After Harvard Law professor and faculty dean of the Criminal Justice Institute Ronald Sullivan Jr. agreed to represent Harvey Weinstein in his sexual assault trials, Harvard refused to renew the appointment of Sullivan and his wife, Stephanie Robinson, as faculty deans of Harvard’s Winthrop House, where undergraduates live.

In an oped headlined “Why Harvard Was Wrong to Make Me Step Down” in the New York Times, Sullivan addresses his ousting from Winthrop House.  He writes:

The [Harvard] administration’s decision followed reports by some students that they felt “unsafe” in an institution led by a lawyer who would take on Mr. Weinstein as a client.

I am willing to believe that some students felt unsafe. But feelings alone should not drive university policy. Administrators must help students distinguish between feelings that have a rational basis and those that do not. In my case, Harvard missed an opportunity to help students do that.

Mr. Sullivan is too kind. I am less willing to believe that any students actually felt unsafe. A resident dean represents an unpopular client in a sexual case and the snowflakes are frightened? 

Do Harvard students not know that everybody, even those accused of heinous crimes, is entitled under our system to legal representation?

Mr. Sullivan, the kids were posturing. And the administration let them get by with it.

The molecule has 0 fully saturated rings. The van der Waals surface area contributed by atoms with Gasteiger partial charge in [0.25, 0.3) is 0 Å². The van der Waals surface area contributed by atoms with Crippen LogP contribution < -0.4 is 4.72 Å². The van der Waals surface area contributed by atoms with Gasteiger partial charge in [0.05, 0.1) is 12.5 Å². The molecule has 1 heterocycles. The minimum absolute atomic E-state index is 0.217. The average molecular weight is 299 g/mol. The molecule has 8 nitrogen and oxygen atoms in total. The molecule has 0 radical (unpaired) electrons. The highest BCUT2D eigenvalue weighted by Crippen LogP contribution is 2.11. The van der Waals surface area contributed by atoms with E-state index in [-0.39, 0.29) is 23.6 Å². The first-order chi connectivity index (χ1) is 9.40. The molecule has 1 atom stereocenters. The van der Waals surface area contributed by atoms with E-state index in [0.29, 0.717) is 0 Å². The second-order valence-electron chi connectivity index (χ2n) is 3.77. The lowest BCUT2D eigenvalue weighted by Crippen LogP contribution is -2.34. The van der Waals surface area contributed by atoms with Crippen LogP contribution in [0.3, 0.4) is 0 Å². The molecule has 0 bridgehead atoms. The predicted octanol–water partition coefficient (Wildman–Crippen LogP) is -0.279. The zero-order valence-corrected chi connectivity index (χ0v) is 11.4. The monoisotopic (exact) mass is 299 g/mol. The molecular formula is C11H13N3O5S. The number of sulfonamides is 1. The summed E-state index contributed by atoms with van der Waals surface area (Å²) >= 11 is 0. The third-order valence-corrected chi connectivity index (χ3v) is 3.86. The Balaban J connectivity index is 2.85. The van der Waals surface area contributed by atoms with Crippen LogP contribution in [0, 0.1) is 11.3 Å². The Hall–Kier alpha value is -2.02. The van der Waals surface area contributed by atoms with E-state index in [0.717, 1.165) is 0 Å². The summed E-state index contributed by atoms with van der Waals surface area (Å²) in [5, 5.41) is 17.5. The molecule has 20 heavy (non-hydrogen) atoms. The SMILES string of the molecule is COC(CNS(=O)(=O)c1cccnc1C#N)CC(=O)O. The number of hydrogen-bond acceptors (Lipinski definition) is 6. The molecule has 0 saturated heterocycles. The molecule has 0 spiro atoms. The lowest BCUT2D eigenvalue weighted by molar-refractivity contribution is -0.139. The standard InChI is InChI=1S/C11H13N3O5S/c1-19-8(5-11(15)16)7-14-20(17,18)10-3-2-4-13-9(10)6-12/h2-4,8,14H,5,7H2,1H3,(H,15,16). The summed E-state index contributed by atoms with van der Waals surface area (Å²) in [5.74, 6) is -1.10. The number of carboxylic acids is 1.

Mr. Sullivan should know this, for in his rather pathetic pleading for himself, he reports that, during his ten-year tenure at Winthrop House, he had represented those accused of sexual offenses and those making such accusations. Previously, there has “never been a whisper of a complaint” about his ability to provide “care and concern” for students concerned with sexual violence. 

Poor Mr. Sullivan persists in believing that he was let go from Winthrop House not because of mob-like sentiments but because students were fearful:

I would hope that any student who felt unsafe as a result of my representation of Mr. Weinstein might, after a reasoned discussion of the relevant facts, question whether his or her feelings were warranted. But Harvard was not interested in having that discussion.

Nor was Harvard interested in facilitating conversations about the appropriate role of its faculty in addressing sexual violence and the tension between protecting the rights of the criminally accused and treating survivors of sexual violence with respect.

What Harvard should have done was not "facilitate" conversations about alleged student fears. It should have assigned a reading list. A good starting place might be Harvard grad (and former Crimson editor) Anthony Lewis’ Gideon’s Trumpet, the 1964 classic about Clarence Earl Gideon’s fight for the right of counsel.

The book changed the law of the U.S. with regard to providing counsel for impoverished defendants. Clarence Earl Gideon was poorer and far more appealing than Mr. Weinstein, who could afford the best lawyers in the land, but the principle is the same. No matter the accusation, the defendant is entitled to a day in court and representation.

Sullivan rather pathetically goes out of his way to say he supports student protest (who doesn’t?) and that he as an African-American has benefited from protest.

But he takes the idea that students at a top university could be frightened because a professor provides counsel to an unpopular client way too seriously.

Give me a break. It is telling that the administration of this Ivy League school caved to kids when there was a better message for them: Grow up.